Plastic flower-shaped plates balanced on our knobbly knees. His was orange, mine was pink. Blades of grass tickled us between our toes, socks and shoes abandoned at the bottom of the garden. The same tree had marked our legs in different places, him down his right shin, me behind my knees. He’d saved me from the dragon that had me hanging upside down.
We had our favourite, a picnic lunch. Thin pink ham cut into squares, the perfect size for sandwiching between two cheesy biscuits. Little wheels of white cheese in waxy red shells that we’d warm between our palms and shape into miniature faces, sticking our nails in to carve smiles. Apple slices with the skins peeled off, chocolate spread for dipping, congealed on the sides of the plates where my mum had scraped it off the knife. Hoop shaped crisps crunched as we bit them from our fingertips.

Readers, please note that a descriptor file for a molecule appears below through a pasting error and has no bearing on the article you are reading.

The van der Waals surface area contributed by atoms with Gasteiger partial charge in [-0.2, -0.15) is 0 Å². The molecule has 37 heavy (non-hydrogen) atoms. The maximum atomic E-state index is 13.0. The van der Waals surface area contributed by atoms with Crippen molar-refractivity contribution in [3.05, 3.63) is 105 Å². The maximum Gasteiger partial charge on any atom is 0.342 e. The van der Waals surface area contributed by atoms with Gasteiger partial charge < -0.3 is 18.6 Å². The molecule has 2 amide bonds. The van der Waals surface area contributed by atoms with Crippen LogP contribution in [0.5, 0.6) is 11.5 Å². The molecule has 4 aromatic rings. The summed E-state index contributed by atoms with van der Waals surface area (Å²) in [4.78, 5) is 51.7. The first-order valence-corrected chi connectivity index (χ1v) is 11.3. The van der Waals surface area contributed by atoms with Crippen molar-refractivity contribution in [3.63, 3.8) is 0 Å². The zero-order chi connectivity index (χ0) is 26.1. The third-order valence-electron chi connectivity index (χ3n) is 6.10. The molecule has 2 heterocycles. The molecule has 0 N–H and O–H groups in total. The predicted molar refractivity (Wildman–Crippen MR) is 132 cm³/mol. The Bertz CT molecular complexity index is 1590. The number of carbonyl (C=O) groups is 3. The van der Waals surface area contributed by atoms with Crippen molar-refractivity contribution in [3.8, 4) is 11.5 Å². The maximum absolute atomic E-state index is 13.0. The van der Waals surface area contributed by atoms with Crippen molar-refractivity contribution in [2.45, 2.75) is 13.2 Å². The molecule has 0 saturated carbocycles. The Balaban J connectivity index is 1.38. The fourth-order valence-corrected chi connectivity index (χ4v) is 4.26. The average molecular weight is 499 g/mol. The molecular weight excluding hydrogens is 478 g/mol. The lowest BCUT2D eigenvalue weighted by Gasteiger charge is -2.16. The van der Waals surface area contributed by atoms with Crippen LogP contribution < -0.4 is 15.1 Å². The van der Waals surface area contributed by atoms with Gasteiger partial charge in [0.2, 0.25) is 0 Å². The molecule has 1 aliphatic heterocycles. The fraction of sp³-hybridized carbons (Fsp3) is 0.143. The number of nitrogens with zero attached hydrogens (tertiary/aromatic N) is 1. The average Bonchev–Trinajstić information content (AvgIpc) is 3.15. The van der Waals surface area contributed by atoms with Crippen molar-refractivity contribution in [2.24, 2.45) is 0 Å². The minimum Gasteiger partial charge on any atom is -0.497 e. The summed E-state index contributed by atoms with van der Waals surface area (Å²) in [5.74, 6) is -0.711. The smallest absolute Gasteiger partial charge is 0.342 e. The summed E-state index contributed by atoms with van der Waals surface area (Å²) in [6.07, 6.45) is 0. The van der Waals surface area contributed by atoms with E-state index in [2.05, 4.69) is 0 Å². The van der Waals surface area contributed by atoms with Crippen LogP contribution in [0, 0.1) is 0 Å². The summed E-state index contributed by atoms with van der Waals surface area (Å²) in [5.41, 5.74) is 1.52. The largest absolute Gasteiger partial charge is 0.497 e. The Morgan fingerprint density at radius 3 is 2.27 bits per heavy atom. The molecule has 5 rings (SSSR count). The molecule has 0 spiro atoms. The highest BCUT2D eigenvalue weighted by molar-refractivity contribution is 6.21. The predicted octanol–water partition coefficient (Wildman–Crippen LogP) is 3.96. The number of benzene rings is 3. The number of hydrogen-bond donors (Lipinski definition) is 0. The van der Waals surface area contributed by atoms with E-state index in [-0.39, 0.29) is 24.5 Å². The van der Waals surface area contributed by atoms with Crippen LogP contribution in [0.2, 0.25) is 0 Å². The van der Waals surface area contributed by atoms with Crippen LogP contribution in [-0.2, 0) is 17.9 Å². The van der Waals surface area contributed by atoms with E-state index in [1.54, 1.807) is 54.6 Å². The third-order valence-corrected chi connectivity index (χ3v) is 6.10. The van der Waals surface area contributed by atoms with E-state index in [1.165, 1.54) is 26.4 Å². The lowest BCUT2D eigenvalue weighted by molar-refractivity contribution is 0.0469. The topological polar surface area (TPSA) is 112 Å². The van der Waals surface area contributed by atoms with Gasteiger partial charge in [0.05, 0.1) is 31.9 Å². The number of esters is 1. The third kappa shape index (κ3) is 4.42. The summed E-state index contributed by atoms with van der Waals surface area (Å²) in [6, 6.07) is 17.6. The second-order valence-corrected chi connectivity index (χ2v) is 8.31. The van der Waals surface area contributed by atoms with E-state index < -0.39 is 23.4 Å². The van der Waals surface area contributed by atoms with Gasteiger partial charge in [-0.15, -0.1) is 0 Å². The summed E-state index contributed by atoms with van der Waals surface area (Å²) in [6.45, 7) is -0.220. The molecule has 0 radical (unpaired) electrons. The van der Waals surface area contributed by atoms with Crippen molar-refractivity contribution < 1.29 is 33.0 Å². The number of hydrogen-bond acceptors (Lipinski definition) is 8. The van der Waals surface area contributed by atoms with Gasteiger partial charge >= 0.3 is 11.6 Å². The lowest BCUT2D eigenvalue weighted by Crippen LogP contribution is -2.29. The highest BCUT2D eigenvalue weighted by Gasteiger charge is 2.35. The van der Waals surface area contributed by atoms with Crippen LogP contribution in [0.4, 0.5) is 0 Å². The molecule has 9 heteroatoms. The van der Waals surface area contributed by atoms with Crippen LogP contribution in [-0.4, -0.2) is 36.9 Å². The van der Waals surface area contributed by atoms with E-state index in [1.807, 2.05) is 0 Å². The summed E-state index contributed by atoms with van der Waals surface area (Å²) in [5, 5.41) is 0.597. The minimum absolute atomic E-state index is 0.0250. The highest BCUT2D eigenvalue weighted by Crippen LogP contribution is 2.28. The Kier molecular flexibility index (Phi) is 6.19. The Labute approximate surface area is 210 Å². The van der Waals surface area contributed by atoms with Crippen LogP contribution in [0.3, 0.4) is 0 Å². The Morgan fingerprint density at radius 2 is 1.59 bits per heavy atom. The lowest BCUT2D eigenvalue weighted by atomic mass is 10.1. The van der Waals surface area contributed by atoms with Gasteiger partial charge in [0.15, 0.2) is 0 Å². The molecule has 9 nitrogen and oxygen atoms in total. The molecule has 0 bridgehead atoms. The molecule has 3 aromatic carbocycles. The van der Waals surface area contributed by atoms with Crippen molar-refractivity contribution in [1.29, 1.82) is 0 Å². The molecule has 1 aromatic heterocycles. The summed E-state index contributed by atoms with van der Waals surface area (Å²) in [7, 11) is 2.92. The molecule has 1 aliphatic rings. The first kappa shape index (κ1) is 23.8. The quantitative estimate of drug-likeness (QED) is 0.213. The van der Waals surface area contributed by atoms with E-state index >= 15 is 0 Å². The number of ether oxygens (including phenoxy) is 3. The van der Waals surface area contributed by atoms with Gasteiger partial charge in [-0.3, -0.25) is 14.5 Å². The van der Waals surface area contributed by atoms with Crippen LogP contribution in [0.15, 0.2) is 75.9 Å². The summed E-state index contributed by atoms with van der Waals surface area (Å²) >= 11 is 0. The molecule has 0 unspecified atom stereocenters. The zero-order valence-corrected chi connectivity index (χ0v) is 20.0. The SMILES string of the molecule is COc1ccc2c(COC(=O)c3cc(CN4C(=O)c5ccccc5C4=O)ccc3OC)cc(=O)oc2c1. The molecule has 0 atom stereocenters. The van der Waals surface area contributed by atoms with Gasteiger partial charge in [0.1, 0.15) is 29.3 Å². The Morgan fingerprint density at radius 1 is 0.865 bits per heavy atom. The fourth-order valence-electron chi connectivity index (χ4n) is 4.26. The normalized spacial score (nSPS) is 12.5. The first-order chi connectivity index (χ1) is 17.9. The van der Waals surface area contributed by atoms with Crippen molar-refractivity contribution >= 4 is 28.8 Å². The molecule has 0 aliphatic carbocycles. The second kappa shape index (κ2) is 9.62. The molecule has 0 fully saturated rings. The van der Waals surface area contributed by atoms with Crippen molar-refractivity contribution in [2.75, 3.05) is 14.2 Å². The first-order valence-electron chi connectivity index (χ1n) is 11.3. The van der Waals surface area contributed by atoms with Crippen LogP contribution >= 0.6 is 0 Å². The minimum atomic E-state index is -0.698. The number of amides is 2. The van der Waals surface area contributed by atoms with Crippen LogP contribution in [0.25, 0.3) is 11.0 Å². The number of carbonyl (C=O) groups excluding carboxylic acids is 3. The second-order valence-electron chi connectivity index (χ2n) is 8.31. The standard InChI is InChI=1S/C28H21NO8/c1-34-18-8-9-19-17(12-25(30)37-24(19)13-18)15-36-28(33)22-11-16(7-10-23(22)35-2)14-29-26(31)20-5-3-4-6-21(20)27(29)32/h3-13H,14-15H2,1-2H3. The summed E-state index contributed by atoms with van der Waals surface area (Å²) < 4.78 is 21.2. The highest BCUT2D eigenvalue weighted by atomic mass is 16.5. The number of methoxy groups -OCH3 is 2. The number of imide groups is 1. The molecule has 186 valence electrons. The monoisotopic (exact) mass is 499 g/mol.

Leaves stuck out from his curls, my plaits were laced with daisies. We rolled our eyes as our mums’ giggles and shrieks carried towards us, fantasising about our wedding from the garden table. That was still yucky back then. Our hands only joined to haul each other over streams or down from fallen logs. He was my knight in shining armour, but it was only pretend.
As we grew he still saved me from my tower, every time I asked, and when I didn’t. We still had picnic lunches, chipped hand-me-down plates balancing on our knees, various rugs tickling us between our toes. He peeled the apples, I cut the ham. Life marked him in many places.
I should have noticed he was hanging upside down, but I didn’t. It was always him who did the saving.